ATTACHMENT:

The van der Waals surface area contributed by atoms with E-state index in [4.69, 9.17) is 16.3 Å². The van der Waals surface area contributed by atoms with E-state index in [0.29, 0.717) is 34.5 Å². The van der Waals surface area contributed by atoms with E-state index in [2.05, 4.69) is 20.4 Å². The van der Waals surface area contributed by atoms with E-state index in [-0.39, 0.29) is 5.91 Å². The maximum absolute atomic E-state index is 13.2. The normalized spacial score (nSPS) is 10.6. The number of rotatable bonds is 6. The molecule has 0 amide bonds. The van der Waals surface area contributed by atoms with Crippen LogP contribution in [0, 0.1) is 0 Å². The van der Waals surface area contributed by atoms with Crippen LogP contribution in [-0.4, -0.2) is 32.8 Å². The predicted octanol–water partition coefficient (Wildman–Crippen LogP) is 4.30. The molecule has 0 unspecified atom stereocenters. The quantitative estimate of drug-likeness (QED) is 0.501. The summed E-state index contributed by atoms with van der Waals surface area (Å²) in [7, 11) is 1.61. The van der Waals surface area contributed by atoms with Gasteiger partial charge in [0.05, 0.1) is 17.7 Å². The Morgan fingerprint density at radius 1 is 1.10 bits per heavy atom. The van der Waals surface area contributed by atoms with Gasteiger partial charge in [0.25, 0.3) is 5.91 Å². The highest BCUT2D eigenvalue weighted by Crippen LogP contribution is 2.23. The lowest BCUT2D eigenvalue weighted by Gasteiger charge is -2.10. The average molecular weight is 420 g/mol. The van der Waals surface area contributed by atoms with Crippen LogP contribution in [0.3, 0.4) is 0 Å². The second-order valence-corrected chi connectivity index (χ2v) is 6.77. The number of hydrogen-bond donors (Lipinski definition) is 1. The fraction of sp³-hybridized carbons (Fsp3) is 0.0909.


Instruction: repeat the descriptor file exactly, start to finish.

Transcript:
The van der Waals surface area contributed by atoms with E-state index in [4.69, 9.17) is 16.3 Å². The van der Waals surface area contributed by atoms with E-state index in [0.29, 0.717) is 34.5 Å². The van der Waals surface area contributed by atoms with E-state index in [2.05, 4.69) is 20.4 Å². The van der Waals surface area contributed by atoms with E-state index in [-0.39, 0.29) is 5.91 Å². The maximum absolute atomic E-state index is 13.2. The normalized spacial score (nSPS) is 10.6. The number of rotatable bonds is 6. The molecule has 0 amide bonds. The van der Waals surface area contributed by atoms with Crippen LogP contribution in [0, 0.1) is 0 Å². The van der Waals surface area contributed by atoms with Crippen LogP contribution in [-0.4, -0.2) is 32.8 Å². The predicted octanol–water partition coefficient (Wildman–Crippen LogP) is 4.30. The molecule has 0 unspecified atom stereocenters. The quantitative estimate of drug-likeness (QED) is 0.501. The summed E-state index contributed by atoms with van der Waals surface area (Å²) in [7, 11) is 1.61. The van der Waals surface area contributed by atoms with Gasteiger partial charge in [0.05, 0.1) is 17.7 Å². The Morgan fingerprint density at radius 1 is 1.10 bits per heavy atom. The van der Waals surface area contributed by atoms with Gasteiger partial charge in [0.25, 0.3) is 5.91 Å². The highest BCUT2D eigenvalue weighted by Crippen LogP contribution is 2.23. The lowest BCUT2D eigenvalue weighted by Gasteiger charge is -2.10. The average molecular weight is 420 g/mol. The van der Waals surface area contributed by atoms with Crippen LogP contribution in [0.3, 0.4) is 0 Å². The second-order valence-corrected chi connectivity index (χ2v) is 6.77. The number of hydrogen-bond donors (Lipinski definition) is 1. The fraction of sp³-hybridized carbons (Fsp3) is 0.0909.